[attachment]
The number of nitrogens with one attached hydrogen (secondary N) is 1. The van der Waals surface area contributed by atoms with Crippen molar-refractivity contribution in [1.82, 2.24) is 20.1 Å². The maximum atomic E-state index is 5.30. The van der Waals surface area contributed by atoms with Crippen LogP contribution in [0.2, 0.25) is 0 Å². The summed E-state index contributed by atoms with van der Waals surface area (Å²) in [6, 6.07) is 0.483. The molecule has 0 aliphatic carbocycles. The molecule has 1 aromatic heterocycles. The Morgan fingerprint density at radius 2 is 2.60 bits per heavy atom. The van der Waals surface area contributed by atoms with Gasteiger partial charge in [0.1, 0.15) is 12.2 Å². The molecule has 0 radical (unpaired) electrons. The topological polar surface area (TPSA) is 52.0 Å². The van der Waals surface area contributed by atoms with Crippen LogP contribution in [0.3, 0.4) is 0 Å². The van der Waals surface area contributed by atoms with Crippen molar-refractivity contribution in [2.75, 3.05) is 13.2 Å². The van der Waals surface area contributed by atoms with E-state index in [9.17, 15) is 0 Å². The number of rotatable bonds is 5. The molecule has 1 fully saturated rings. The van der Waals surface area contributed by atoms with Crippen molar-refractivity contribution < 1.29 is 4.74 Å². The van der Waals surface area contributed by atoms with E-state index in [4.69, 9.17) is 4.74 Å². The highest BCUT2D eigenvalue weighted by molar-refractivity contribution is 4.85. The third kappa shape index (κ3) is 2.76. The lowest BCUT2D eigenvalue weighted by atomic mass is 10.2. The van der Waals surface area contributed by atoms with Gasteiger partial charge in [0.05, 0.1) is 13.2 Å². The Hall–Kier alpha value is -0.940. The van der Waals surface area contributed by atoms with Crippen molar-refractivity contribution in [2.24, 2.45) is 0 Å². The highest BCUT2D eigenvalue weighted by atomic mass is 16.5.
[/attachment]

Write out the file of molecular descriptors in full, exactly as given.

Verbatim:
The number of nitrogens with one attached hydrogen (secondary N) is 1. The van der Waals surface area contributed by atoms with Crippen molar-refractivity contribution in [1.82, 2.24) is 20.1 Å². The maximum atomic E-state index is 5.30. The van der Waals surface area contributed by atoms with Crippen LogP contribution in [0.2, 0.25) is 0 Å². The summed E-state index contributed by atoms with van der Waals surface area (Å²) in [6, 6.07) is 0.483. The molecule has 0 aliphatic carbocycles. The molecule has 1 aromatic heterocycles. The Morgan fingerprint density at radius 2 is 2.60 bits per heavy atom. The van der Waals surface area contributed by atoms with Gasteiger partial charge in [0.1, 0.15) is 12.2 Å². The molecule has 0 radical (unpaired) electrons. The topological polar surface area (TPSA) is 52.0 Å². The van der Waals surface area contributed by atoms with Crippen LogP contribution in [0.3, 0.4) is 0 Å². The van der Waals surface area contributed by atoms with Crippen molar-refractivity contribution in [2.75, 3.05) is 13.2 Å². The van der Waals surface area contributed by atoms with E-state index in [9.17, 15) is 0 Å². The number of rotatable bonds is 5. The molecule has 1 fully saturated rings. The van der Waals surface area contributed by atoms with Crippen molar-refractivity contribution < 1.29 is 4.74 Å². The van der Waals surface area contributed by atoms with E-state index in [4.69, 9.17) is 4.74 Å². The highest BCUT2D eigenvalue weighted by molar-refractivity contribution is 4.85. The third kappa shape index (κ3) is 2.76. The lowest BCUT2D eigenvalue weighted by atomic mass is 10.2. The van der Waals surface area contributed by atoms with Gasteiger partial charge in [0.05, 0.1) is 13.2 Å². The Hall–Kier alpha value is -0.940. The van der Waals surface area contributed by atoms with Crippen molar-refractivity contribution in [2.24, 2.45) is 0 Å². The highest BCUT2D eigenvalue weighted by atomic mass is 16.5.